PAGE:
A variable-speed furnace doesn’t operate all the time. Rather, it runs at different speeds depending on the temperature in your Port Orchard home as well as the amount of energy it uses to sustain that temperature.

When sufficient energy is demanded to maintain your set temperature level, the furnace will switch to a higher speed to manage the higher demand. This allows for more efficient heating in your home while also providing quieter operation.

Guide to Two-Stage Furnaces

Two-Stage Furnaces: What They Are and How They Work

A heating system with two settings of operating - high and low - is called a two-stage furnace. During the low stage, the furnace performs at a reduced capacity as a way to maintain the desired temperature at your home more efficiently. During the high stage, the furnace will instead operate at full capacity to satisfy demands for more heat. With a two-stage furnace, you can maintain greater energy efficiency and consistent temperatures all across your home.

While two-stage furnaces are exceptionally efficient, not all all types are condensing furnaces.

Does a Two-Stage Furnace Function All the Time?

A two-stage furnace does not stay on indefinitely. In the low stage of operation, the furnace performs at limited capacity in order to maintain a preferred temperature more efficiently within your home. When additional energy is needed to sustain the set temperature, the unit will switch to its high stage and runs at full capacity. For this reason, two-stage furnaces are proven to help reduce energy costs without operating around the clock.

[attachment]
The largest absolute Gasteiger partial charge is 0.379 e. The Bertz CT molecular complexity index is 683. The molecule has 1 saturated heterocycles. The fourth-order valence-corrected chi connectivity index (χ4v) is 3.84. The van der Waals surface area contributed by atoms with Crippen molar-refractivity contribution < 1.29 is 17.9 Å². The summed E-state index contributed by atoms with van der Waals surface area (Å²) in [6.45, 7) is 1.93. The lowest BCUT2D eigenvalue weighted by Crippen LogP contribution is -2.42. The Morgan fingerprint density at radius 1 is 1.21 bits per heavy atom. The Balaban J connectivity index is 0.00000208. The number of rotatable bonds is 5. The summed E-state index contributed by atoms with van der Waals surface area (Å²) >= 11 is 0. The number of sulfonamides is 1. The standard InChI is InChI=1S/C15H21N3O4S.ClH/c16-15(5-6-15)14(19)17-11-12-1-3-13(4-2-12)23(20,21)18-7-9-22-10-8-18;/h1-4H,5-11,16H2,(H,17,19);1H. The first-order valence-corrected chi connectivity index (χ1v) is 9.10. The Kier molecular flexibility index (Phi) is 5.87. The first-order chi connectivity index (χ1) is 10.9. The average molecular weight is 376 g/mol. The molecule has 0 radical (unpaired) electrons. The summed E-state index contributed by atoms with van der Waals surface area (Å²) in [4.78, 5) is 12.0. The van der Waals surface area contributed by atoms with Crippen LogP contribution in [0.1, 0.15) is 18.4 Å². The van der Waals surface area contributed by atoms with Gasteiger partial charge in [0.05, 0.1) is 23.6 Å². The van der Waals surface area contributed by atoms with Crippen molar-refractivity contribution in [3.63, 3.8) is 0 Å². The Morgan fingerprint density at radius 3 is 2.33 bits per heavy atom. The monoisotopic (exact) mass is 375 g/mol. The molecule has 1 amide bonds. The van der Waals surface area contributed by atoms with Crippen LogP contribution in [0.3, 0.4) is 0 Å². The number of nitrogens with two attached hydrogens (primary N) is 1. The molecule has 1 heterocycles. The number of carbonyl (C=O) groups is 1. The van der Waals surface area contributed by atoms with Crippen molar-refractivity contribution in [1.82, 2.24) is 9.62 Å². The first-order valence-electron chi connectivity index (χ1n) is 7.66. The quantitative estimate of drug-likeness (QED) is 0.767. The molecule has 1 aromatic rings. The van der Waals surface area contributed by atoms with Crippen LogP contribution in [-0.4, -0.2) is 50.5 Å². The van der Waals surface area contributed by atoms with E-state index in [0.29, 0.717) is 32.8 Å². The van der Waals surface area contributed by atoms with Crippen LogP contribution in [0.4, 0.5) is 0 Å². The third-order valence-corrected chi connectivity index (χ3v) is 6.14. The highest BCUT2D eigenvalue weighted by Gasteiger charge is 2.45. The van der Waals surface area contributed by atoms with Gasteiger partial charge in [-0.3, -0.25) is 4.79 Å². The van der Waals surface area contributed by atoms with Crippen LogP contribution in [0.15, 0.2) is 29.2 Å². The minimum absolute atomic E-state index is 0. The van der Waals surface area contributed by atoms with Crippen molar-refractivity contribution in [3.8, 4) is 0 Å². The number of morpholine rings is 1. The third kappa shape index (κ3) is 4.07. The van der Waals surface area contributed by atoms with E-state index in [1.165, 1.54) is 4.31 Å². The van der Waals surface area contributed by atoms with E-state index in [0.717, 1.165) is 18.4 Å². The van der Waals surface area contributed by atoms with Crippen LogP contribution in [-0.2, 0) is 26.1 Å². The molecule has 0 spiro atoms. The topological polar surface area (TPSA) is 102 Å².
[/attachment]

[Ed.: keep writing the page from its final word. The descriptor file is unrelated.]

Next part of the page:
Contrasting Two-Stage and Variable-Speed Furnaces

Two-stage furnaces have two stages of operation, low and high. During the low stage, the furnace runs at reduced capacity to help sustain a desired temperature within your home. When a greater demand for warmth or cooling is desired, the furnace will shift to its high stage and operate at full capacity.

Variable-speed furnaces, meanwhile, can operate at multiple speeds in order to keep a desired temperature more consistently at home. Such precise functionality can also help reduce energy costs, as it is not constantly running on full power like many two-stage furnaces do.

Differences Between One- and Two-Stage Furnaces

One-stage furnaces have a single stage of operation and operate either at full capacity or not at all. As a result, the furnace is always running in order to maintain a desired level of comfort within your home.

Conversely, two-stage furnaces have two stages of operation, low and high. While in the low stage, the furnace runs at lower capacity in order to maintain the desired temperature more efficiently. When a greater demand for warmth or cooling is desired, the furnace will switch to its high stage and operate at full capacity.

Arrange Your Furnace Install Appointment with Air Masters Heating & Cooling Today

Making sense of modern furnace technology can be confusing. That’s why Air Masters Heating & Cooling experts are here to help with a no-obligation, no-pressure estimate for furnace installation. We’ll assess your home, your heating requirements and your budget before helping you find the ideal solution. Contact us at 360-205-7115 to get started today!